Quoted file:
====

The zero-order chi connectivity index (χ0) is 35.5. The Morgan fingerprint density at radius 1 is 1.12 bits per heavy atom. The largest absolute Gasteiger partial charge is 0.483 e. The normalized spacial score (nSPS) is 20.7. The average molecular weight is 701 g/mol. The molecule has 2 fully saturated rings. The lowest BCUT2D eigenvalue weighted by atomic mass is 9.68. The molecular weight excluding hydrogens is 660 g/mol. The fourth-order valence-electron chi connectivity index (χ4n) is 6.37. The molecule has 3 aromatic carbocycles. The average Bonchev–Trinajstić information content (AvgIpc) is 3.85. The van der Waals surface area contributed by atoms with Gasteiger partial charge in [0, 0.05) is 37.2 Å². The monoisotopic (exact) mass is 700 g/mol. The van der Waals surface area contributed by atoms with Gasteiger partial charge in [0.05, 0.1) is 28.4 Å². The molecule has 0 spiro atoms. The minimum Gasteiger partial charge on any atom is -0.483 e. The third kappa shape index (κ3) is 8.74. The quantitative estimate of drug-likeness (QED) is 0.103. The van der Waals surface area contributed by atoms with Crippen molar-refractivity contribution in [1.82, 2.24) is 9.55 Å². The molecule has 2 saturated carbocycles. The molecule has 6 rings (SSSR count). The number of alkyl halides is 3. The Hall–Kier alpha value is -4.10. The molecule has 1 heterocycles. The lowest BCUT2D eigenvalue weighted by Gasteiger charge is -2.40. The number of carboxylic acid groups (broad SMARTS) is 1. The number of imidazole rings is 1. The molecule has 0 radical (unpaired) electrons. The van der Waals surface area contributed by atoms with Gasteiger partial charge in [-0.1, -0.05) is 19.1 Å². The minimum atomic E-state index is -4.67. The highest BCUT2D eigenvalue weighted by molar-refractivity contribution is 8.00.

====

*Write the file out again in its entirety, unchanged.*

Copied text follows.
The zero-order chi connectivity index (χ0) is 35.5. The Morgan fingerprint density at radius 1 is 1.12 bits per heavy atom. The largest absolute Gasteiger partial charge is 0.483 e. The normalized spacial score (nSPS) is 20.7. The average molecular weight is 701 g/mol. The molecule has 2 fully saturated rings. The lowest BCUT2D eigenvalue weighted by atomic mass is 9.68. The molecular weight excluding hydrogens is 660 g/mol. The fourth-order valence-electron chi connectivity index (χ4n) is 6.37. The molecule has 3 aromatic carbocycles. The average Bonchev–Trinajstić information content (AvgIpc) is 3.85. The van der Waals surface area contributed by atoms with Gasteiger partial charge in [0, 0.05) is 37.2 Å². The monoisotopic (exact) mass is 700 g/mol. The van der Waals surface area contributed by atoms with Gasteiger partial charge in [0.05, 0.1) is 28.4 Å². The molecule has 0 spiro atoms. The minimum Gasteiger partial charge on any atom is -0.483 e. The third kappa shape index (κ3) is 8.74. The quantitative estimate of drug-likeness (QED) is 0.103. The van der Waals surface area contributed by atoms with Crippen molar-refractivity contribution in [1.82, 2.24) is 9.55 Å². The molecule has 2 saturated carbocycles. The molecule has 6 rings (SSSR count). The number of alkyl halides is 3. The Hall–Kier alpha value is -4.10. The molecule has 1 heterocycles. The lowest BCUT2D eigenvalue weighted by Gasteiger charge is -2.40. The number of carboxylic acid groups (broad SMARTS) is 1. The number of imidazole rings is 1. The molecule has 0 radical (unpaired) electrons. The van der Waals surface area contributed by atoms with Gasteiger partial charge in [-0.1, -0.05) is 19.1 Å². The minimum atomic E-state index is -4.67. The highest BCUT2D eigenvalue weighted by molar-refractivity contribution is 8.00.